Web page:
In the future, it might help our cognitive models if we divide RRBIs into two factors that reliably emerge at the behavioural level:

Repetitive sensory motor (RSM) behaviors and insistence on sameness (IS) behaviors … RSM behaviors are characterized by repetitive use of objects, complex motor mannerisms, and sensory seeking behaviors … IS behaviors include rituals, compulsions, and resistance to change in routines.

(Hundley et al., 2016, p. 3449)

Hundley and colleagues point out that while repetitive sensory-motor behaviours are associated with younger ages and lower IQ, insistence on sameness is either increased with age, or independent of that factor. Another way to further our understanding of RRBIs is to adopt more qualitative and creative methods to understand how RRBIs operate and are experienced in the lives of autistic people (e.g. Dickerson et al., 2007).

5. Understanding sensory, and other features, at the cognitive level

Sensory aspects of autism include both hyper (over) and hypo (under) sensitivity. At the cognitive level they may be understood within an attentional framework by positing a relationship between detail focus and patterns of sensory sensitivity. For example, a focus on the details of a sensory input — like the presence of a specific frequency in a complex audio stimulus like the sound of a hoover — might make that sound especially unbearable. As with other domains of interest, the causal links in this case are opaque: is attention to detail a manifestation of sensory sensitivity, or a consequence thereof?

Sensory symptoms can also be linked, at the cognitive level, with some RRBIs, especially physical ones like flapping or rocking. This explanatory framework characterises RRBIs as a way to screen-out unwanted input by overwhelming the system with self-stimulatory behaviour: e.g. I can’t hear the humming of the lights if I am totally focused on the sensation of flicking my fingers in front of my eyes. The same system may be used by people who experience chronic hypo-sensitivity and use self-stimulation to provide more input to an under-stimulated system. Some autistic people have talked about needing weighted vests or blankets, or tight clothing to help them identify the edges of their body in space.

One interesting line of research suggests that autism may be characterised by increased perceptual capacity, which — at first sight paradoxically — leads to greater distraction by task-irrelevant stimuli (Remington et al., 2009). The idea is that we are less distracted when all our perceptual capacity is fully engaged by a task with high ’perceptual load’ (e.g. spotting a target among very similar items), but when the task becomes simpler (the targets are easy to spot), distraction by irrelevant stimuli increases. High perceptual capacity in autism might result in irrelevant sensory stimuli intruding on attention more easily, leading to unwanted distraction by sensory stimulation.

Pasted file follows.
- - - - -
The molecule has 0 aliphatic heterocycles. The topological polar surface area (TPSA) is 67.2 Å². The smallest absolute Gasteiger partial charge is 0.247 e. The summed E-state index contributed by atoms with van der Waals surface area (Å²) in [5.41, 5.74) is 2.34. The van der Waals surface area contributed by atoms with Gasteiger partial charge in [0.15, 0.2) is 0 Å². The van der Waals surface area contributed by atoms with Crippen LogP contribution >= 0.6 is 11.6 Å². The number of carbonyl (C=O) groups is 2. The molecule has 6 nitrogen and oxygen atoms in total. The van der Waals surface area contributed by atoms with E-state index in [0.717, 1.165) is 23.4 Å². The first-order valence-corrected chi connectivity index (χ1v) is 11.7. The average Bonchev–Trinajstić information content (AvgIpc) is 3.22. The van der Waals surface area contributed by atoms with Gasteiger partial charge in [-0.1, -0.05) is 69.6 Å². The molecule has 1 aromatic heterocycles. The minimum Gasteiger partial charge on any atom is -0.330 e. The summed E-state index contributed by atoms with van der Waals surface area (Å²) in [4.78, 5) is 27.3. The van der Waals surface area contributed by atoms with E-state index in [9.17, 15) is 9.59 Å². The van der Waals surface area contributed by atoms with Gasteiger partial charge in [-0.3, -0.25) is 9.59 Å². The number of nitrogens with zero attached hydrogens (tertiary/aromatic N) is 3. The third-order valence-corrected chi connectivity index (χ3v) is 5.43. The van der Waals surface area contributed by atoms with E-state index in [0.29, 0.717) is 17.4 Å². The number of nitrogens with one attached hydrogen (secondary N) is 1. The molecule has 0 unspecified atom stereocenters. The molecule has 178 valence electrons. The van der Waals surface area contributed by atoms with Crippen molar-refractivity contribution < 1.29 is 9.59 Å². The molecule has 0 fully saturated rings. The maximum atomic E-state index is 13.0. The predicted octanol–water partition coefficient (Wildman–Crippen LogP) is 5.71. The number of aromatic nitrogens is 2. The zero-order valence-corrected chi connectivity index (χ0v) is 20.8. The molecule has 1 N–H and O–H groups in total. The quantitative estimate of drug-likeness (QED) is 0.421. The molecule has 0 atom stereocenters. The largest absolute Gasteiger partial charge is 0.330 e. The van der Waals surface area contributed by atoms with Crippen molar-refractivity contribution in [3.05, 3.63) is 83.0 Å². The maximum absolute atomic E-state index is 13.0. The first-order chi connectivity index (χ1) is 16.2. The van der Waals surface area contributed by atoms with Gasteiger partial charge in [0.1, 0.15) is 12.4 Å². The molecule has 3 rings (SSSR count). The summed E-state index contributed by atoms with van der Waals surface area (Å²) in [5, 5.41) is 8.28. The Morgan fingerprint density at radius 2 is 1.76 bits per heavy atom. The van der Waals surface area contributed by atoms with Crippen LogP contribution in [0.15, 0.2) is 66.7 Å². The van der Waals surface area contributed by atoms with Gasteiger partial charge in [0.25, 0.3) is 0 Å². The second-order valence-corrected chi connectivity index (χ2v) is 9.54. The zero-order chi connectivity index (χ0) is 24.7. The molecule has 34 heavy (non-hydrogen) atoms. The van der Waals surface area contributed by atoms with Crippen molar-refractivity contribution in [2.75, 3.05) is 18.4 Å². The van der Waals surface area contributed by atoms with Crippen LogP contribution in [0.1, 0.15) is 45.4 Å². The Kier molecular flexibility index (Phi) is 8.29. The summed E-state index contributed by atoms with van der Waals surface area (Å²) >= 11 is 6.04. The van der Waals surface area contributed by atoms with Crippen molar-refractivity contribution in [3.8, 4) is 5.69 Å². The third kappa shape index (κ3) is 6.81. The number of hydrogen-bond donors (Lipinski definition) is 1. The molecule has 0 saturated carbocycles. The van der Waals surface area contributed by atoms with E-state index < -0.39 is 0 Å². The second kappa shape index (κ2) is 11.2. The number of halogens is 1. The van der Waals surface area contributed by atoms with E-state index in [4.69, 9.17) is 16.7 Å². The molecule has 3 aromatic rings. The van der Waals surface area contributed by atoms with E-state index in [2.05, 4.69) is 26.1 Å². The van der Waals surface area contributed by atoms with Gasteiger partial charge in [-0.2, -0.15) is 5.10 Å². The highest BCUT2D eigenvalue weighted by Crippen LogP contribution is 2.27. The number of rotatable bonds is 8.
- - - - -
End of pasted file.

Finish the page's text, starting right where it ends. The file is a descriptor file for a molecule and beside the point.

There are multiple other experiences, common to many people within the autistic community, that do not have their own cognitive explanation. In fact, it is a frequent objection among autistic people, and those who support them — like their parents — that some of the most pressing issues in their lives are under-studied by scientists. Where, they ask, is the research on potty training? On sleep? On employment skills? And they are right that a tiny minority of research focuses directly on these issues, which have an unquestionably strong impact on people’s lives. On the one hand, some of these issues may not be autism specific and so are addressed by research in other domains (e.g. trials of melatonin for sleep). On the other hand, one would hope that all autism research that improves our psychological theories will contribute to understanding and addressing these practical issues. Taking sleep as an example, again, understanding why autistic people struggle with sleep may involve understanding anxiety and stress. If these, in turn, are a result of operating in a social world organised according to neurotypical expectations that are often bewildering, any research that attempts to understand and better accommodate the social differences between people with and without autism is actually relevant (in the long run) to improving sleep problems in autism.

6. What to look for in a psychological theory

This chapter has introduced some of the key terminology and concepts that we use to describe features of autism in cognitive terms. Subsequent chapters will take an in-depth look at different sorts of theories that have been put forward to account for autism, examining the evidence for and against in each case. One final step before we proceed however, is to agree what to look for in a psychological theory. What work must a theory do for us? How can a theory open our eyes to facts, and how can we avoid being blinded by our preconceived notions? Table 5.1 summarises what we might look for in a good theory of autism.

Think back to Chapter 1, when we described how autism could be a condition with multiple biological and behavioural manifestations, united by a common cognitive dimension. If several features co-occur reliably, the most parsimonious explanation is that they are caused by the same underlying differences. Despite the huge variety within the autism constellation, and changes in our formulations of the diagnosis, autism is defined by the co-occurrence of social and communication differences with RRBIs. Thus it is possible, perhaps even probable, that a single cognitive characterisation could underlie these diverse features of autism.